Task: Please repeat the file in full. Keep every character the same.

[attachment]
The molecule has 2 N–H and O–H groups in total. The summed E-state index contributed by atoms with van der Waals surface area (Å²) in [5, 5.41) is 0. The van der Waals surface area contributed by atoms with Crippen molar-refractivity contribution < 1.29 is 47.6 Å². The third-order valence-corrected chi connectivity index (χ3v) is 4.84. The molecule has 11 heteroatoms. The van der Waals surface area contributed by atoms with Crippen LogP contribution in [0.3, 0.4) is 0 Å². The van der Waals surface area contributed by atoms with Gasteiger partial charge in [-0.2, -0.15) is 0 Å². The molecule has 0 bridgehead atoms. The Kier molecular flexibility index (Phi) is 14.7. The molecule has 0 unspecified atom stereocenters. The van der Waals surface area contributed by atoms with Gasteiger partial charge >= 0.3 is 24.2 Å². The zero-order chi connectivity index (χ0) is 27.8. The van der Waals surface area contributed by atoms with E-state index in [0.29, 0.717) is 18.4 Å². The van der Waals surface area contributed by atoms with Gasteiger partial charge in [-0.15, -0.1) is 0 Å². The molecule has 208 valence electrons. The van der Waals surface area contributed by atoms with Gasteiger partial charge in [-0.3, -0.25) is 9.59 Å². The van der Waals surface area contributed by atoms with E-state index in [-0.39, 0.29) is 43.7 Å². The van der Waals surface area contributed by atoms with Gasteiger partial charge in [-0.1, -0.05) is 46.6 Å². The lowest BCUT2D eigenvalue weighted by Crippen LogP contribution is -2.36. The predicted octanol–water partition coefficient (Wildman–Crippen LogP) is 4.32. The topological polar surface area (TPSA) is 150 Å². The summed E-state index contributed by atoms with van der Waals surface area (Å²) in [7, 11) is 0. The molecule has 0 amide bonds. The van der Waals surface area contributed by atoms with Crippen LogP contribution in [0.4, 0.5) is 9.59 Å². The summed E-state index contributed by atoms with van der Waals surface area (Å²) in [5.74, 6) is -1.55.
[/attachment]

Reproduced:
The molecule has 2 N–H and O–H groups in total. The summed E-state index contributed by atoms with van der Waals surface area (Å²) in [5, 5.41) is 0. The van der Waals surface area contributed by atoms with Crippen molar-refractivity contribution < 1.29 is 47.6 Å². The third-order valence-corrected chi connectivity index (χ3v) is 4.84. The molecule has 11 heteroatoms. The van der Waals surface area contributed by atoms with Crippen LogP contribution in [0.3, 0.4) is 0 Å². The van der Waals surface area contributed by atoms with Gasteiger partial charge in [-0.2, -0.15) is 0 Å². The molecule has 0 bridgehead atoms. The Kier molecular flexibility index (Phi) is 14.7. The molecule has 0 unspecified atom stereocenters. The van der Waals surface area contributed by atoms with Gasteiger partial charge >= 0.3 is 24.2 Å². The zero-order chi connectivity index (χ0) is 27.8. The van der Waals surface area contributed by atoms with E-state index in [0.29, 0.717) is 18.4 Å². The van der Waals surface area contributed by atoms with Gasteiger partial charge in [-0.15, -0.1) is 0 Å². The molecule has 208 valence electrons. The van der Waals surface area contributed by atoms with Gasteiger partial charge in [-0.3, -0.25) is 9.59 Å². The van der Waals surface area contributed by atoms with E-state index in [-0.39, 0.29) is 43.7 Å². The van der Waals surface area contributed by atoms with Gasteiger partial charge in [-0.1, -0.05) is 46.6 Å². The lowest BCUT2D eigenvalue weighted by Crippen LogP contribution is -2.36. The predicted octanol–water partition coefficient (Wildman–Crippen LogP) is 4.32. The topological polar surface area (TPSA) is 150 Å². The summed E-state index contributed by atoms with van der Waals surface area (Å²) in [7, 11) is 0. The molecule has 0 amide bonds. The van der Waals surface area contributed by atoms with Crippen LogP contribution in [0.4, 0.5) is 9.59 Å². The summed E-state index contributed by atoms with van der Waals surface area (Å²) in [5.74, 6) is -1.55.